Today’s Reading: Judges 6-8:21
After Deborah and Barak led the Israelites to victory, there was peace in the land for forty years. Then the Israelites began doing evil in the Lord’s sight, so he handed them over to the Midianites for seven years. The Midianites were so cruel that the Israelites found themselves hiding in caves and strongholds to protect themselves from the raiders, marauders and enemy hoarders that came through, devastating their crops and stealing their flocks. Once the Israelites were reduced to starving, THEN they cried out to the Lord for help.
Then the angel of the Lord came and sat beneath the great tree of Ophrah…Gideon son of Joash was threshing wheat at the bottom of a winepress to hide the grain from the Midianites. The angel of the Lord appeared to him and said, “Mighty hero, the Lord is with you!” – Judges 6:11-12
“Here I come to save the day!” Well, that is what Mighty Mouse would have said but Gideon’s response was a little different. Before he stepped into this new leadership position, he wanted proof from God. When I read the dialogue between Gideon and the Lord, I am a little shocked by his bold accusations (“Where are all the miracles our ancestors told us about? … The Lord has abandoned us…” 6:13) and his demand for proof from God (“If you are truly going to help me, show me a sign to prove that it is really the Lord speaking to me…” 6:17a). Then I think of times when I have argued and negotiated with God and I begin to relate a little to this not-so-mighty hero and the inner conflict with which he struggled.
God did give Gideon the proof he asked for and Gideon, humbly realizing what he had demanded of the Lord, built an altar and named it Yahweh-Shalom – which means “the Lord is peace” (6:24). Now Gideon had peace in his heart that he was truly being called by God, but he still struggled with fear. God told him to tear down his father’s altar to Baal and break his Asherah pole. Gideon obeyed but he did it at night because he was afraid of the other members of the family. God protected Gideon from their angry response and then something incredible happened in Gideon’s life.
Then the Spirit of the Lord took possession of Gideon. – Judges 6:34a
Now filled with the mighty Spirit, Gideon blew a ram’s horn and sent messengers out, calling all of Israel’s warriors to come together to fight the Midianites. Then Gideon went back to his natural tendency and spiritual weakness – he asked God for proof that he was truly going to use Gideon to rescue Israel as God had promised He would do. A great lesson for Gideon and a good reminder for me today is that God ALWAYS keeps His promises. We never have to ask him to repeat himself or prove His faithfulness.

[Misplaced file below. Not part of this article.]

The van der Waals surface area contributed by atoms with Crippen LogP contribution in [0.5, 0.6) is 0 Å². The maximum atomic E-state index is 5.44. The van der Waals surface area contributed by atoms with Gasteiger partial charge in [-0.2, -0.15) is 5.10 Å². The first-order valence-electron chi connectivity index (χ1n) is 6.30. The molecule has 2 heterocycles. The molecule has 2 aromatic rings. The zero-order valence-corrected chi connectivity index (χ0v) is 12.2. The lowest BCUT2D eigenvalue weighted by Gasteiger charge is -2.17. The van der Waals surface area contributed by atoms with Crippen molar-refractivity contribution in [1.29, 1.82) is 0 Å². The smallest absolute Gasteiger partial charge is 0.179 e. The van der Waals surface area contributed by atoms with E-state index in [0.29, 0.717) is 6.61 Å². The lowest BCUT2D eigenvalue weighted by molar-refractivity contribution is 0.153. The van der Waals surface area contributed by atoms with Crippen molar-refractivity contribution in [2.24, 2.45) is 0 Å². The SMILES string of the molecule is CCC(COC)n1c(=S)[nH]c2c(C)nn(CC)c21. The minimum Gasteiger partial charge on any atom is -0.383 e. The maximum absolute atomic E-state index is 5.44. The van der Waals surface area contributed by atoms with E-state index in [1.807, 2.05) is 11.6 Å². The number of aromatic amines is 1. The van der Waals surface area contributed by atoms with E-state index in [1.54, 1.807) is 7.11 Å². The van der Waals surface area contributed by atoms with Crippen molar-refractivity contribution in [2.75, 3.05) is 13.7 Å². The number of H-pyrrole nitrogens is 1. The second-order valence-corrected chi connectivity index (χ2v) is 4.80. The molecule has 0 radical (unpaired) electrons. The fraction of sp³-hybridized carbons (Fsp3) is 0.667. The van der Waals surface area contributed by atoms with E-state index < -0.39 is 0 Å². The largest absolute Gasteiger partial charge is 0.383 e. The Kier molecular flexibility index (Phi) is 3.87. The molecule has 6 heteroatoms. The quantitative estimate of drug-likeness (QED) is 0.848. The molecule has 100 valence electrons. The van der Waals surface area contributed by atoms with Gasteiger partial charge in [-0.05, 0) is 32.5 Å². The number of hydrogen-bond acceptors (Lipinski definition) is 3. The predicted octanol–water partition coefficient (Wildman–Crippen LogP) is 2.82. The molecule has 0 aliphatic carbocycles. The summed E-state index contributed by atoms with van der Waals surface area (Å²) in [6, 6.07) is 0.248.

“…I will put a wool fleece on the threshing floor tonight. If the fleece is wet with dew in the morning but the ground is dry, then I will know that you are going to help me rescue Israel as you promised.” And that is just what happened. When Gideon got up early the next morning, he squeezed the fleece and wrung out a bowlful of water.
Then Gideon said to God, “Please don’t be angry with me, but let me make one more request. Let me use the fleece for one more test. This time let the fleece remain dry while the ground around it is wet with dew.” So that night God did as Gideon asked. The fleece was dry in the morning but the ground was covered in dew. – Judges 6:37b-40
Our reluctant hero was battling insecurity and our gracious God indulged him by responding, just as He so generously confirms His call to us when He knows we need confirmation of His presence. Oh, what a wonderful God we serve! But God wasn’t done teaching Gideon. Gideon was asking God to show him HOW He would help Gideon rescue the Israelites, but God was going to show Gideon WHO – that God, Himself, would be the hero of this story.
When all the warriors gathered together, God told Gideon there were too many. If He allowed that many Israelites to go into battle, they would take the credit for the victory, boasting that they saved themselves by their own strength. So He sent home everyone who was timid or afraid and 22,000 men left, leaving an army of 10,000.
Next God told Gideon to watch how the men went down to the river to take a drink. If they cupped the water with their hands to drink, keeping their eyes up, they would be in one group; if they knelt down and placed their mouths directly in the river, they would be in the second group. This last group was sent home, leaving only 300 wise and alert warriors for Gideon to lead into battle.
God was ready for Gideon to move forward but, knowing Gideon so well, God allowed him to seek proof one more time. God told Gideon that, if he was still afraid, he could go down close to the Midianite camp and listen to their campfire conversations. Gideon took God up on the offer and came back with confidence. He split the remaining 300 men into 3 groups of 100, handing each of them a ram’s horn and a clay jar with a torch in it. They surrounded the camp and, on Gideon’s count, they blew the horns and broke the clay jars, surrounding the enemy camp with noise and fire. God caused confusion among the Midianites and they began to fight each other (7:9-22).
And Gideon saw clearly that God was still performing miracles among the Israelites, just as He had for their ancestors and just as He continues to do today!
What mighty act is God calling you to participate in today? Do you have a “Here I come to save the day!” attitude or are you keeping your eyes looking up, watching for God to something mighty through and around you?